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  • Writer's pictureKeoni Eichholtz


Updated: Mar 5, 2021

Entering its 101st season, the National Football League definitely has had its share of historical moments, so I implore you to take a journey with me every Friday as I hop in the Delorean, squeeze into the phone booth, and take a dip in my magic hot tub as I venture back in time to take a look at this week in NFL history.

Today is the very first week of the season, a week where many players have made instrumental and memorable contributions to the NFL’s vast library of historical moments. This week, I’ll be highlighting seven of those moments, one for every day of the week from Sep. 10-Sep. 16.

*Games not played in the first week of that season but between 9/10-9/16 as a result of the schedule changing over time.

#7 Sep. 10, 1989: Eric Dickerson becomes the fastest player to reach 10,000 rushing yards. In a Sunday afternoon game at the Hoosier Dome, the Indianapolis Colts running-back and pro football hall of famer ran for 106 yards on 19 attempts. Although the Colts lost that game to the eventual Super Bowl winners that year, it was an incredibly memorable and important game for both the Colts and Dickerson. Like Barry Allen entering the speed force, Dickerson became the quickest to reach 10,000 rushing yards in just his 91st game in the league. The two closest players to him are hall of famer Jim Brown at 98 games and future hall of famer Adrian Peterson at 101 games. What an achievement for one of the best running backs in NFL history.

#6 *Sep. 11, 1983: Franco Harris becomes the third player in NFL history to rush for 11,000 yards. Against the Green Bay packers, Harris ran for 118 yards leading to a 25-21 victory for the Steelers. One of many on a dominant team filled with as many hall of famers as there are films where Brad Pitt eats some type of food, Harris cemented his place in football history. Following in the footsteps of hall of famers Jim Brown and O.J. Simpson, Harris surpassed the 11,000 mark on this day and would end his career with 12,120 yards. It was truly an immaculate day for Harris.

#5 Sep. 12, 1976: Seattle Seahawks play their first NFL game. The Seahawks played against the St. Louis Cardinals and lost 30-24 on their way to a 2-12 season. The Northwest team joined the NFL 43 years ago, initially starting in the National Football Conference (NFC) before switching to the American Football Conference (AFC) until 2002, when they rejoined the NFC. The conference switch may have much to do with the rough first season, but in the past decade, Seattle has had a major resurgence winning a Super Bowl and most likely would have one a second if not for “that play.” We all know the one. Regardless, it was a momentous day for the eventual “12th man” pioneers.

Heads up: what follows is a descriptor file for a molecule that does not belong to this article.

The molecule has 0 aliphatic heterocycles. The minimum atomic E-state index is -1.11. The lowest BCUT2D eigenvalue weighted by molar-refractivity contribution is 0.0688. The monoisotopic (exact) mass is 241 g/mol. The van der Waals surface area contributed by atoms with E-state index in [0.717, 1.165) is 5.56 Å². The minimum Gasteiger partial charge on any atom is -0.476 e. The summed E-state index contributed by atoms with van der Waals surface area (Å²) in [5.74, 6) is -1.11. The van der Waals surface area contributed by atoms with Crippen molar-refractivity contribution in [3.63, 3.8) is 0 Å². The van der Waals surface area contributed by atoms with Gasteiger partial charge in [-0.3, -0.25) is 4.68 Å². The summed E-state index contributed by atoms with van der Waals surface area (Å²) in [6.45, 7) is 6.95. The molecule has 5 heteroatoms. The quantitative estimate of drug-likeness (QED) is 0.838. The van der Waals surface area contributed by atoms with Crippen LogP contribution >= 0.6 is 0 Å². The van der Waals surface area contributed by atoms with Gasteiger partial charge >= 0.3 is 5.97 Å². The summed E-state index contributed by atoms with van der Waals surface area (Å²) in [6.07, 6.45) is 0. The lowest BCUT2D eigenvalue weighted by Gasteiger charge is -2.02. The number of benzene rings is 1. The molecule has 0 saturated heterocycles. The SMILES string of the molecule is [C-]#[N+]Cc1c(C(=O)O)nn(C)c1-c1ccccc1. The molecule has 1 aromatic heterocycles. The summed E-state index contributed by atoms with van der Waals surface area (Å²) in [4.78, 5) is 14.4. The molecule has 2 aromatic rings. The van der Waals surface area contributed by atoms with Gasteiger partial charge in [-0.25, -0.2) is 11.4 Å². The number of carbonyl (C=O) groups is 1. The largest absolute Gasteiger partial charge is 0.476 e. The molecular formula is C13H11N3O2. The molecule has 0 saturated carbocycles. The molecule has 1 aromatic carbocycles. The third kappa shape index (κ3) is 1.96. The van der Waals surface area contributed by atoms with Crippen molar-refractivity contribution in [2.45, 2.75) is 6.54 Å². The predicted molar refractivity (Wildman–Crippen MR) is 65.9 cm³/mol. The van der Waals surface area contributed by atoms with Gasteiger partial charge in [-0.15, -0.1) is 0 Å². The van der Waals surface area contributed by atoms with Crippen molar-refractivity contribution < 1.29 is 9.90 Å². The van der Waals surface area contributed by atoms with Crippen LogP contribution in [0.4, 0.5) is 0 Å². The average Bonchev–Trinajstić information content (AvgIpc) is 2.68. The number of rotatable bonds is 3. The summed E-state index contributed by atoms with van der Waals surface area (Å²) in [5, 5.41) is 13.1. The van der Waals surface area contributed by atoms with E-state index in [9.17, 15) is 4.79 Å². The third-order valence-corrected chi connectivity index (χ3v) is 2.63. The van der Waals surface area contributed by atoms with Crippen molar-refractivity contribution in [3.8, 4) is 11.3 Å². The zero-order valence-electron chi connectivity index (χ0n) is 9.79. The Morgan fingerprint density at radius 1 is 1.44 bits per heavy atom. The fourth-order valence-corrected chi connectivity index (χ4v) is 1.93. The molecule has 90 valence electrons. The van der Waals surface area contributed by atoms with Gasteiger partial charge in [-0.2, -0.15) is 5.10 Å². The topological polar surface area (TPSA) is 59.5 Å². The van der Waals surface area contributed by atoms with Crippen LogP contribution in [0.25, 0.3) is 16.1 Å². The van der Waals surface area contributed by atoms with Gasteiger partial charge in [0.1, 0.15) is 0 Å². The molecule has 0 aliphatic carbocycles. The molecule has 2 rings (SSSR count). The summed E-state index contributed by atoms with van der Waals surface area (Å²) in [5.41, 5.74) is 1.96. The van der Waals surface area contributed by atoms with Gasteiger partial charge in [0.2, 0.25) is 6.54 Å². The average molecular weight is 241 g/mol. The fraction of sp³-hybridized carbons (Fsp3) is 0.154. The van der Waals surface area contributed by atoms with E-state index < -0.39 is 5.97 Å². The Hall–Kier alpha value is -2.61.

#4 Sep. 13, 1999: Denver Broncos retire John Elway’s jersey. Hall of famer and two time Super Bowl champion John Elway’s #7 jersey was retired in a half time ceremony during a Monday night game between Denver and Miami. Elway was drafted first in the 1983 draft that is often referred to as one of if not the greatest quarterback drafts including his fellow hall of famers, Jim Kelly and Dan Marino. Elway is now the General Manager of the Broncos and is a focal point in the football world. Finishing his career with over 50,000 passing yards and 300 touchdowns, the #7 soars high in Mile High Stadium as a reminder to one of the leagues greatest quarterbacks and figures.

#3 *Sep 14, 2003: Jamal Lewis sets record for most rushing yards in a game at 295. Absolutely trouncing the Cleveland Browns in a 33-13 victory, Lewis and the Ravens attacked the Cleveland defense as if they were the inhabitants of Bodega bay in “The Birds.” With a relentless onslaught, Lewis rushed 30 times just coming short of ten yards per carry and scored two touchdowns in the contest. He finished his career with 10,607 yards, an Offensive Rookie of the year trophy for the 2003 season and a Super Bowl win in his rookie year. Lewis’ record went on to be broken by Adrian Peterson in Peterson’s rookie year when he rushed for only one yard more at 296 yards. It just goes to show that football truly is a game of inches.

#2 *Sep. 15, 2002: Rich Gannon begins six game streak of 300+ yard games. The Oakland quarterback threw for 403 yards against the Steelers in a 30-17 victory. He joined the likes of Hall of famers Steve Young and Kurt Warner for six consecutive games with 300+ yards. Since then, in a now pass heavy league more and more players have joined this illustrious list including Matt Ryan, Andrew Luck and Drew Brees, of course. Today, Brees holds this record, among many other records, at nine consecutive games with 300+ yards. Although Gannon didn’t go on to join Warner and Young in the hall of fame, it’s still a very impressive achievement; hopefully enough to get free drinks anywhere in the “bright side of the bay.”

#1 Sep, 16, 1937: The Washington Redskins play their first NFL game in Washington. The now Washington football team played their first game in their D.C. against the New York Giants winning the contest with a score of 13-3. Forming in 1932 as the Boston Braves, the team relocated five years later and are still there to this day. Despite all the controversy and divisiveness surrounding the team and its name, Washington has been a major part of the NFL for almost 90 years now. In 1937, they won their first of two NFL championships (pre-merger) and would go on to win three Super Bowls. Although, they are sort of a punching bag for a multitude of reasons now, their significance in NFL history cannot be understated.

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